A significant percentage of "Hate Crimes" against Blacks are actually hoaxes perpetrated by the "Victim".Oddly, I know of no Hoaxed "Hate Crimes" against Jews. Between the "Progressive" Anti-Semites and Muslims, there's no shortage, hence no need to fake any.
All "hate crimes" in America are fabrications.
News flash pal, ALL so called "hate crimes" are fabricated.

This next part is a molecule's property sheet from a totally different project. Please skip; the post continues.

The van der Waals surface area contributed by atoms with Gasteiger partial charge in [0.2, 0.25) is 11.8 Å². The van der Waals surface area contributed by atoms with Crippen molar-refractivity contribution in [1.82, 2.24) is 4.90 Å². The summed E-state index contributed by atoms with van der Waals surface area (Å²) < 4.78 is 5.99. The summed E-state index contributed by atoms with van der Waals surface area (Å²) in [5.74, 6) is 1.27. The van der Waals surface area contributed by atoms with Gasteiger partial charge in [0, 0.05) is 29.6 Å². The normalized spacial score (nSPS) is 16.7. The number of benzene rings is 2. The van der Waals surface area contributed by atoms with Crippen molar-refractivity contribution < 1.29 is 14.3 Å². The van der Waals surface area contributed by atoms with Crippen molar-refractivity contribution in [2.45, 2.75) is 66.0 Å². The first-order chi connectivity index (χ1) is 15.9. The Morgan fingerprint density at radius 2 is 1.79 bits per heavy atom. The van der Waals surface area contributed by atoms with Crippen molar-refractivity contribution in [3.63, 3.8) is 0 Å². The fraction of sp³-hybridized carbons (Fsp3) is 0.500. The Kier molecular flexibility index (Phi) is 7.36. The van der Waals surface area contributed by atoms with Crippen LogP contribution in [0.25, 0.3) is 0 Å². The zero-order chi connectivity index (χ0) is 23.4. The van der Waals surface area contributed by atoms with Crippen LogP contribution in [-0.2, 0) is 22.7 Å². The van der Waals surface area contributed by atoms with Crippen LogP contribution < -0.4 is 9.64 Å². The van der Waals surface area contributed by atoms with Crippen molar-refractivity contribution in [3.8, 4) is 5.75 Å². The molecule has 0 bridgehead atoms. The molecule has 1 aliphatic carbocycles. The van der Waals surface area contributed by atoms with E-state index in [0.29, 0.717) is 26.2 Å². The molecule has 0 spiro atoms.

Wow. It only took about 30 days since I made the original post before we got ANOTHER faked "hate-crime" story from the homos. heh heh So they are occurring about once a month now. http://www.cnn.com/2016/04/19/us/whole-foods-offensive-cake/Two words; B.S. (fag). Here's why: NOBODY LEAVES A STORE WITH A CAKE AND DOESN'T LOOK AT IT FIRST. NOBODY. PERIOD. Ask ten people what they would have done in this case and I guarantee you that you will get 100% different than what this homo did. THE FAGGOT IS LYING. If he DID leave the store without looking at it, then the problem is his because there is no way to prove that he did not put the word on the cake himself afterward. Also the part about "not returning to the store because he didn't want to cause a scene" is not in line with how most people would have reacted. If he was as upset about it as he claimed, most people that angry would have gone back to the store and raised Hell. His claim does not pass the smell test at all. If his story is true, he learned a lesson about checking merchandise you purchase on the scene before removing it from the premises. Stupid lying faggot. Here is an idea - have the stupid faggot take a polygraph test and if he fails, have his **** amputated. If he's telling the truth, give him a huge settlement. If I were emperor, that would be my decision and if he refused to comply, I would have him defenestrated for causing all of the trouble in the first place. ( please note the excerpt below is abridged to conform to copyright infringement constraints).Headline: Whole Foods denies it made anti-gay cakeAn anti-gay slur ended up on a cake and the Internet is asking questions.A Texas pastor filed a lawsuit against Whole Foods on Monday. Jordan Brown says he was given a custom cake that was decorated with an anti-gay sentiment.Brown, who is an openly gay man, is suing the grocery store for emotional distress, claiming the Austin store is responsible for the actions of its employees. "Pastor Brown never asked for this to happen. He continues to be overwhelmed by the feelings of pain, anguish and humiliation because of this incident," his lawyer, Austin Kaplan, said in a statement.